Of course, Perry’s comments hardly indicate that the Aggies were talking directly to the SEC, but there’s little doubt that Perry could very much have a dog in this fight.

But what the Higher Education committee may do is put A&M’s dreams of a new conference on hold — whether that hold is permanent or temporary is still unclear. After all, there is often extreme political pressure to keep in-state schools in the same conference.

Earlier today, rumor broke that Florida State could be leaving the ACC for the SEC in what would only heighten the belief that A&M was part of a package deal — either in a 14 or 16-team league — for the SEC.

If A&M is somehow given the no-go from the House of Representatives (one option: reduce funding), it could also equal a no-go for Florida State if Slive is feeling timid. Or, it merely shifts the former interest in A&M elsewhere.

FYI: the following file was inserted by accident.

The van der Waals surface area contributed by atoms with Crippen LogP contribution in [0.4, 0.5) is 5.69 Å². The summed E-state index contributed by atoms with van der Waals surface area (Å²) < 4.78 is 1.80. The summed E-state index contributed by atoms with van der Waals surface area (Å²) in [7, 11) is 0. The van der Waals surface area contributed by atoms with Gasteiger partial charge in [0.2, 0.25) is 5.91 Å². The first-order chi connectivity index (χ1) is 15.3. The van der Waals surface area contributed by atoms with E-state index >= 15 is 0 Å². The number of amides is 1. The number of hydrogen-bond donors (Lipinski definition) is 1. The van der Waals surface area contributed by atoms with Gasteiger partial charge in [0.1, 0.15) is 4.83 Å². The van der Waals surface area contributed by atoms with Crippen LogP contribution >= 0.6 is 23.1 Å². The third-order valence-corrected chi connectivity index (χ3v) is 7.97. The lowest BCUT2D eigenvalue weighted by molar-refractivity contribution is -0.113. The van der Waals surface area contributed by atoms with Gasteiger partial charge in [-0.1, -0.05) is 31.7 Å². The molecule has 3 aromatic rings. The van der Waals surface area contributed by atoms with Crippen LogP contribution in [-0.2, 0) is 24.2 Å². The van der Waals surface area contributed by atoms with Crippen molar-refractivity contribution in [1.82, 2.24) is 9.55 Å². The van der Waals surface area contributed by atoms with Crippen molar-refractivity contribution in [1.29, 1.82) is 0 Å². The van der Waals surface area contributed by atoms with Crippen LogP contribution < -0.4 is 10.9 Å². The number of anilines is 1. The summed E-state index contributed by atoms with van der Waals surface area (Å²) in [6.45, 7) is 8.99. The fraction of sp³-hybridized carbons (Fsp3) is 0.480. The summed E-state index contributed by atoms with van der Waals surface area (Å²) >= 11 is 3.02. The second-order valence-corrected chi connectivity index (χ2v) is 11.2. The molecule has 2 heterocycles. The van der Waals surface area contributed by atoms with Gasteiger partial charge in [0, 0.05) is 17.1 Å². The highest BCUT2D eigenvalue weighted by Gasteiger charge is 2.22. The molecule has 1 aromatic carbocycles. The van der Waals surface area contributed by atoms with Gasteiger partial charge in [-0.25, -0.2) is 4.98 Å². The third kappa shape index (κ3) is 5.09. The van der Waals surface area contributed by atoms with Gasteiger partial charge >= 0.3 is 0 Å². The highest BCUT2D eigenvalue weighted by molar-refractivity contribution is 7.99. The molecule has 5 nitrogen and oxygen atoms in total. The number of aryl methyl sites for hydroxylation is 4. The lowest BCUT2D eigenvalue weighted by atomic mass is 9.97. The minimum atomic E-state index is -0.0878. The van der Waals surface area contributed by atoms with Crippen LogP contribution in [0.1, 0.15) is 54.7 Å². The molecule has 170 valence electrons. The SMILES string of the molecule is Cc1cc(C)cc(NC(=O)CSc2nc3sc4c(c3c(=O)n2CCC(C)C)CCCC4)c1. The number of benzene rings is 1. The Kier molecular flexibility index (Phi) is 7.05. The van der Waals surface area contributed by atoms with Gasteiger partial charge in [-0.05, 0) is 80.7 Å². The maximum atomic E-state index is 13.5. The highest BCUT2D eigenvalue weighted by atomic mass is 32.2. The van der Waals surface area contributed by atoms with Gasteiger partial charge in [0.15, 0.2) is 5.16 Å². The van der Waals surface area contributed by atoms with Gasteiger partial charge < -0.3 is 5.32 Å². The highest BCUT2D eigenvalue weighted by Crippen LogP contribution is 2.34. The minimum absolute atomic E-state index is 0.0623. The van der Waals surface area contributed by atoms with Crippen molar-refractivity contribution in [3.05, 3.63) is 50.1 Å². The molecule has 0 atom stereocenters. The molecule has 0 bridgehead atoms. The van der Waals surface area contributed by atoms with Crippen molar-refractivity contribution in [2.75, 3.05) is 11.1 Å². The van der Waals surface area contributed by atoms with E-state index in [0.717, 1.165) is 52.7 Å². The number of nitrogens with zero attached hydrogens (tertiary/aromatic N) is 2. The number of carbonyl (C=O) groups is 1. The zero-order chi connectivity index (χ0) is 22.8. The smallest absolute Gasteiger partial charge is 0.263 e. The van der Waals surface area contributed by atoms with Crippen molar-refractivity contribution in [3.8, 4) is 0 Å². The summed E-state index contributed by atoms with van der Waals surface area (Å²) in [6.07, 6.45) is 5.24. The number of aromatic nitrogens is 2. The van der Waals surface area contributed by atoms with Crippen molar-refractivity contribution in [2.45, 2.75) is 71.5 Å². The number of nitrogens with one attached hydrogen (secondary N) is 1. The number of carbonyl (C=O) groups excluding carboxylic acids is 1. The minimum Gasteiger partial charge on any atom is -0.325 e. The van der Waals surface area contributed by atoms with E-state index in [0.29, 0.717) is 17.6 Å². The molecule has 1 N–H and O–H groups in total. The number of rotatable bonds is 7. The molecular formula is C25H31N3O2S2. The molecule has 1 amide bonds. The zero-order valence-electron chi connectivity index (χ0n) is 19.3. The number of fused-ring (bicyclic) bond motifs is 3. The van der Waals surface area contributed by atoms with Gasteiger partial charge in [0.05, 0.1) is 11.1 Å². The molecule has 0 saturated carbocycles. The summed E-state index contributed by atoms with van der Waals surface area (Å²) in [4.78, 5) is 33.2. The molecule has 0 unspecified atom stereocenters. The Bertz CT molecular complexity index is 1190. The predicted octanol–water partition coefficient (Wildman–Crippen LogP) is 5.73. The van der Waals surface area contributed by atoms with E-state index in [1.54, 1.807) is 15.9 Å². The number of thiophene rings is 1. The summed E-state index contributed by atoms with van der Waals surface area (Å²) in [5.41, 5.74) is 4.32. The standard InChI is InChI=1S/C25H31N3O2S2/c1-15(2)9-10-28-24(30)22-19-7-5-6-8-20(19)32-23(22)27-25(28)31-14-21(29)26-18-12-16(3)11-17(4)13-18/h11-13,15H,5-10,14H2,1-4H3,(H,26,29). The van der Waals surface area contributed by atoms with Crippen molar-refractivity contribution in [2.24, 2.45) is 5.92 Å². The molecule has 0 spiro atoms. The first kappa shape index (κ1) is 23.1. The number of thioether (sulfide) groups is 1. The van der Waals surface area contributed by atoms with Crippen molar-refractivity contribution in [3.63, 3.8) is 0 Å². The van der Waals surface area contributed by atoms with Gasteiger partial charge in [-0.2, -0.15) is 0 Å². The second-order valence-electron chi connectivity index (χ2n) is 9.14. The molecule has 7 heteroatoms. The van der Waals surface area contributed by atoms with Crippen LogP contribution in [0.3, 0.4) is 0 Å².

Either way, all of this feels strangely familiar to a certain apocalypse-that-wasn’t last summer. Will this set of speculation end in a similar result?

I suppose that’s beauty in this mess.

Report: Jim Delany to retire as B1G commish in 2020

NEW YORK, NY - JUNE 26:  Commissioner of The Big Ten Conference Jim Delany speaks at The Big Ten Network Kick Off Party at Cipriani 42nd Street on June 26, 2014 in New York City.  (Photo by Ben Gabbe/Getty Images for Wink Public Relations)
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One of the most powerful men in collegiate athletics is nearing the end of his reign.

During his time at the podium during Big Ten Media Days Tuesday, commissioner Jim Delany hinted very strongly that he would not be around when the conference’s new media rights deal expires in 2022.  In fact, the 68-year-old commish sounded fairly positive that he’ll be somewhere other than the league’s headquarters in Rosemont, Ill., when that deal comes up for negotiations.